Billingwood, England, 1867. A family is out in town for a nice outing. They look at shops and generally enjoy the day. Then, they hear a rumble and commotion. A giant monster is ravaging the town! They seek shelter in an accommodating stranger's cellar and wait out the rampage. When they emerge, the town has been smashed up, and it's the most exciting thing ever! There are even souvenirs to be had. This is the best day out this family has ever had. You see, the monster over their town, Stoker-on-Avon, is really pathetic. He hardly leaves his hill. In fact, it's been 536 days since their monster rampaged. It's all a bit pathetic, really. It's hurting tourism and destroying the town's morale. So the town council sends a disgraced scientist (with a tagalong newsie) up the hill to see if they can't get their monster on the rampage again.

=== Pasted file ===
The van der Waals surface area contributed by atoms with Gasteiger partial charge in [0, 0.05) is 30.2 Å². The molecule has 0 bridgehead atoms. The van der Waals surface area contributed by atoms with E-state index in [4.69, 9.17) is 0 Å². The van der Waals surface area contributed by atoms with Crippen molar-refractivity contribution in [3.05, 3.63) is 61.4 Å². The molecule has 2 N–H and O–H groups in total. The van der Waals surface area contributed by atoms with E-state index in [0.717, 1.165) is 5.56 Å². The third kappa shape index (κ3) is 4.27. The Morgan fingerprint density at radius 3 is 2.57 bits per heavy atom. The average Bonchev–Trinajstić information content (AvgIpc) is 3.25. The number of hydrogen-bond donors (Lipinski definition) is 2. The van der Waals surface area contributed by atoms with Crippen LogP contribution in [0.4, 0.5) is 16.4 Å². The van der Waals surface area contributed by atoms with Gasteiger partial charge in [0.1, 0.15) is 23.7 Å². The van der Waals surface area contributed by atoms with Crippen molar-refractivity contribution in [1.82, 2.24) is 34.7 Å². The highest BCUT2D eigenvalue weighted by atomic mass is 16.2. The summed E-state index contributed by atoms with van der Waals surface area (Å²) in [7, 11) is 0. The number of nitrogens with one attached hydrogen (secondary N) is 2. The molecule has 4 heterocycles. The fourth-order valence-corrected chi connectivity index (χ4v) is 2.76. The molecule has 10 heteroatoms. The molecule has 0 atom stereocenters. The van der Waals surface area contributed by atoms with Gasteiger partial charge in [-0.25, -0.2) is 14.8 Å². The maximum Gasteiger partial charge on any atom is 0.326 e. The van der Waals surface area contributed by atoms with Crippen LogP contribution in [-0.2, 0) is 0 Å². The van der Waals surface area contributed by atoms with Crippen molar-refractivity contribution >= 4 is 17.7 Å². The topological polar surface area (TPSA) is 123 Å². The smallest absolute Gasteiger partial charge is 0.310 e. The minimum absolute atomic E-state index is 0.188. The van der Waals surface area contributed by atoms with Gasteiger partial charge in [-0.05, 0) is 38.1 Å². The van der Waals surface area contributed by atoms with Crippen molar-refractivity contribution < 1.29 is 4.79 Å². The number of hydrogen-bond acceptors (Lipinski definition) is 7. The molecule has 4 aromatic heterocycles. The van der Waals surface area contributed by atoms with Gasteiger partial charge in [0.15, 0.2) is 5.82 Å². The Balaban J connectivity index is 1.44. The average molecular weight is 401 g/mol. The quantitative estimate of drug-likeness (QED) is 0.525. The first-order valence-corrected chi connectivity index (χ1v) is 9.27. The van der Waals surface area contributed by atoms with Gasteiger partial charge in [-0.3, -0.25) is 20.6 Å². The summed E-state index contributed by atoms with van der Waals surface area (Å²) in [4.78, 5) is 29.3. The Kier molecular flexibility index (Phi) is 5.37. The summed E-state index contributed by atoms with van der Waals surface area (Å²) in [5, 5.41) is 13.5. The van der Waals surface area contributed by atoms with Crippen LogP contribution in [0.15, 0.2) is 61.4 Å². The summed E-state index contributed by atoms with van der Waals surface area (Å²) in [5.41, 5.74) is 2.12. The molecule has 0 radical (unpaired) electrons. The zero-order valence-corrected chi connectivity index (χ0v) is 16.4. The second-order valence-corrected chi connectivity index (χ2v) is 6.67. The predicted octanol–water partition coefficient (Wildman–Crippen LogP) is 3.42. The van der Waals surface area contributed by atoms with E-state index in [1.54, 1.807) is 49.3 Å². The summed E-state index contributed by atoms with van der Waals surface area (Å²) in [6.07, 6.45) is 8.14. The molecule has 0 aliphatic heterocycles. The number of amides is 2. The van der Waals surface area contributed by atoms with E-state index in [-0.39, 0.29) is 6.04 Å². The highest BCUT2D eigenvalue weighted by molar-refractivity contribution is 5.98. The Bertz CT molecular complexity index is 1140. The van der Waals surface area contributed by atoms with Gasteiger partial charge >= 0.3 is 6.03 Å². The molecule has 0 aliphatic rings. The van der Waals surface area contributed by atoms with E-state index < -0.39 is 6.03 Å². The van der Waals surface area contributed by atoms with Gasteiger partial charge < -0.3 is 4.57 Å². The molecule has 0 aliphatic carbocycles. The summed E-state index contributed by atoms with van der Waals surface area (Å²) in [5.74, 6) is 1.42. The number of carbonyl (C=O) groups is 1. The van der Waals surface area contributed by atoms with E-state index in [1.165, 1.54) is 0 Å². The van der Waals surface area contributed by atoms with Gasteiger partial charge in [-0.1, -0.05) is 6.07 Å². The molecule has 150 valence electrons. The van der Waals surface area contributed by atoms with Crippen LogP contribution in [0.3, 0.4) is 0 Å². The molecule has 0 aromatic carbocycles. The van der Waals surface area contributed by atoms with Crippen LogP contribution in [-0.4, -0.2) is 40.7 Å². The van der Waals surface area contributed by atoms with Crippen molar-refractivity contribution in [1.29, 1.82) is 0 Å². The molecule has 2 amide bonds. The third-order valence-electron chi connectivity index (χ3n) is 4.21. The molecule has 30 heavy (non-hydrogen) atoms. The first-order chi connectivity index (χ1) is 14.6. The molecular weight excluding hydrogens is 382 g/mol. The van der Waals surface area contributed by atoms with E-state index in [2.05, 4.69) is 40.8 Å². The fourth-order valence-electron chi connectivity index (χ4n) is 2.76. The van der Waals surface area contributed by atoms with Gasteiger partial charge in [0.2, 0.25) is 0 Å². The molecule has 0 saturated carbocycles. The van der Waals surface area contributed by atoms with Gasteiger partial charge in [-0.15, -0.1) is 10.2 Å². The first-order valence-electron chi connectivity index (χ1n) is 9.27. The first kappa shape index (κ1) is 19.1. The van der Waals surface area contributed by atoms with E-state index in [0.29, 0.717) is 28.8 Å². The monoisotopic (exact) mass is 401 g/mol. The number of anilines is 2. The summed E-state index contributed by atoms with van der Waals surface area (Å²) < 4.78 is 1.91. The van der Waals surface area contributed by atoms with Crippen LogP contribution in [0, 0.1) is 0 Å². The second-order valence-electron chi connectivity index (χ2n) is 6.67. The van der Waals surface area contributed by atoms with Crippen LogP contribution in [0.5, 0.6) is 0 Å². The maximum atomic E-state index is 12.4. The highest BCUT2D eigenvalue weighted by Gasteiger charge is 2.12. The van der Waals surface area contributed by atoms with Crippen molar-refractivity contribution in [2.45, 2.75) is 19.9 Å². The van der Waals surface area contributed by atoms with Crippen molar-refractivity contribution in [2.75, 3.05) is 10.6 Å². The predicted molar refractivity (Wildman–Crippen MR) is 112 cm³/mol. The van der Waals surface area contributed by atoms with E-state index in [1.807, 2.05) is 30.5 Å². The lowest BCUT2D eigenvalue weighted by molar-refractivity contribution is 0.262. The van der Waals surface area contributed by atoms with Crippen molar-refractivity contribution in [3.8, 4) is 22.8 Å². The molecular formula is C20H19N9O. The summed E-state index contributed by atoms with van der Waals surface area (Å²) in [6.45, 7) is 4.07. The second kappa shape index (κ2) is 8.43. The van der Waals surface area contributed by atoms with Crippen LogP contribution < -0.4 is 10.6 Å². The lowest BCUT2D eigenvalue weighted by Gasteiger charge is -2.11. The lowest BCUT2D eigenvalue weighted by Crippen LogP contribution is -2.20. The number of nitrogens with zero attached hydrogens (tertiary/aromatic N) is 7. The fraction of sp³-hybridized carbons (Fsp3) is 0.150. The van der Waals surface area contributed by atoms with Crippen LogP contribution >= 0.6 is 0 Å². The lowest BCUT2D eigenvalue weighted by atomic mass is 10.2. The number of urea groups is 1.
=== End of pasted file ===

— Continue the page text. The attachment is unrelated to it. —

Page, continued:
Wednesday, November 27, 2013
But while the facilities are truly impressive, the budget does not have room for new books. So, we have updated the Ballou Wish List at Powells Books and hope that many of you will consider buying a book for these worthy students as you do your own holiday shopping.
Before you head over to the wish list though, please take note of Ballou's We Read! Reading Initiative that includes a pledge to read five books by April. If you want to show your support of Ballou's efforts to get teens reading, then print out the pledge, sign it and send a picture holding it up to Melissa via instagram or on their facebook page. You can even send a tweet letting her know you promise to read books in support of Ballou.
And now, after the cut find out more about shopping the wish list for Ballou!
Saturday, November 23, 2013
Attention filmmakers (and readers!)